Are you Better at Completing Exciting Tasks or at Finishing Dull, Boring ones? Concentrative Meditation will help you Excel at both!

"If we know the divine art of concentration, if we know the divine art of meditation, if we know the divine art of contemplation, easily and consciously we can unite the inner world and the outer world" - Sri Chinmoy

Concentrative meditation is an active meditation that seeks to cultivate focus through single pointed attention on an object, image, sound or breath. 

The object of choice could be a flame or a flower; the image could be of a saint or a guru or even that of a religious symbol; the chosen sound could be a mantra or the primordial sound of Om.

Concentrating on a single object calms and stabilizes the mind because it forces the mind to stay in the present. As our mind can't hold more than one thought at any time, focusing it on a chosen object prevents it from straying into the past or the future.

Another advantage of concentrative meditation, in addition to keeping you in the present moment, is that it helps you score an important psychological victory.

By having the mind listen to you and pay attention to what you direct it to, you get to tell the mind that you are the boss - that you are in control.  Rather than acting like a dictator, controlling your every thought and emotion, the mind finally becomes a pliant servant, under your command, ready to take orders from you.

One cannot overemphasize the benefits of having such control over your mind. The increased focus and massive improvements in your day-to-day productivity will amaze you.   

In a study conducted by Katherine Maclean of UC, Davis, 30 meditators went through a three month meditation retreat and exhibited a dramatic increase in their 'visual discrimination.' 

Unlike the control group, the meditators were able to focus intently in a boring test asking them to pick the shorter line among a group of lines flashing on the screen.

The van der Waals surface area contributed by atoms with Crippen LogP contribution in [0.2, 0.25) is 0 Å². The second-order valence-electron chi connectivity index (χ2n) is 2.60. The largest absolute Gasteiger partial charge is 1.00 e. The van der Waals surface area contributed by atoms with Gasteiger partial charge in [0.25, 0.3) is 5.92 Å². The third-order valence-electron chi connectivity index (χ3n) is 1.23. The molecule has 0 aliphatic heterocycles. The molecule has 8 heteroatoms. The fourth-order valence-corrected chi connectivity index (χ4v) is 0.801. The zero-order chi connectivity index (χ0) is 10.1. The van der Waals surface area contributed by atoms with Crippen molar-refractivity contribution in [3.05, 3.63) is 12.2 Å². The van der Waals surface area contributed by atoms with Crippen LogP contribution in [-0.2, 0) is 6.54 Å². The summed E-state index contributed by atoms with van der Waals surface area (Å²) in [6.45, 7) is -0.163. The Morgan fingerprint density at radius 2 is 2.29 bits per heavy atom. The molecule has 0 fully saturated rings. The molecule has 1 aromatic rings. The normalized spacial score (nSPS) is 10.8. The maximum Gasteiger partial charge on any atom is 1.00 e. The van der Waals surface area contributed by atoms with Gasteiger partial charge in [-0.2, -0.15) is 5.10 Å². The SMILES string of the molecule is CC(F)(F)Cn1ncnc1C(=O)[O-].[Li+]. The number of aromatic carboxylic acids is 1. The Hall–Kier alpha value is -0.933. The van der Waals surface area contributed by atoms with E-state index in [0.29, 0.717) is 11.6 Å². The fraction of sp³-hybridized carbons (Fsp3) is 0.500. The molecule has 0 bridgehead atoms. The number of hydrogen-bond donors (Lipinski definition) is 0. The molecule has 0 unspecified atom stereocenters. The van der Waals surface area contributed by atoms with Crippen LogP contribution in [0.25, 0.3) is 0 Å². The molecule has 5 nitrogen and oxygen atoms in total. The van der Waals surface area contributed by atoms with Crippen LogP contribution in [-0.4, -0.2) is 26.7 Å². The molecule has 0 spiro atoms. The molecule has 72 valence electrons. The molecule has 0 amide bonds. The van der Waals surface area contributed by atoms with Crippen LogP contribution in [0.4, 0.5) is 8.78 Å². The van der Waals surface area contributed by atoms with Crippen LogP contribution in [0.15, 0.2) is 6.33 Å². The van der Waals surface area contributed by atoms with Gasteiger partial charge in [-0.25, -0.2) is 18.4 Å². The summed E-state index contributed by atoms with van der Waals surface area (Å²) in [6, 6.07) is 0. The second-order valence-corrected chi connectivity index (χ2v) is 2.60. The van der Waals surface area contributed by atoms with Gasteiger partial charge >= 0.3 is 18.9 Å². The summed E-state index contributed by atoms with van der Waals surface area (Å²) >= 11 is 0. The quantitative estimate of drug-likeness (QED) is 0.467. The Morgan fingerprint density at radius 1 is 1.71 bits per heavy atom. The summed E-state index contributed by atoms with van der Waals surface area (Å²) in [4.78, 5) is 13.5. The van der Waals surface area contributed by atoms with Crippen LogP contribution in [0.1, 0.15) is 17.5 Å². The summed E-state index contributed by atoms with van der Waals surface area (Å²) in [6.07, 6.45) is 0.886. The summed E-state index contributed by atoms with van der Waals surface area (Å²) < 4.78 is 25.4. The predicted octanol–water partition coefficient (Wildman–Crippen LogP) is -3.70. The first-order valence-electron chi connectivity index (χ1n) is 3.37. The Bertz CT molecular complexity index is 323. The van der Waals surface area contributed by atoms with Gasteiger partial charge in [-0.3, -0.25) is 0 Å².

Different ways to do concentrative meditation

Samatha and Satipatthana are two Buddhist meditation practices that focus on the breath to develop concentration.

Mindfulness, also known as Dharana in Sanskrit, trains you in becoming acutely aware of your internal and external environment, and paying attention to the various sensations in your body, mind and surroundings.

Simple concentrative meditation

  • Sit in a comfortable meditation posture
  • Light a candle and keep it about 5 feet away from where you are sitting
  • Close your eyes and take a few deep breaths
  • Open your eyes slightly to a half-open position
  • Bring your attention to the top of the flame
  • Notice the flame's outline and its color. Notice if it flickers
  • Next, move your attention to the middle of the flame. What color is it?
  • Move to the bottom part of the flame and observe it intently
  • Can you see the wax melting and rising as vapor before turning into flame
  • Do it for twenty minutes

Daily practice for even two weeks will significantly improve your concentration and your ability to focus on uninteresting tasks.

Not only will you be able to focus for longer periods of time, but also the quality of your attention will be far superior.

If you are new to meditation and would like to know more about different meditation postures and other basics, then read through the Beginners' Guide.  

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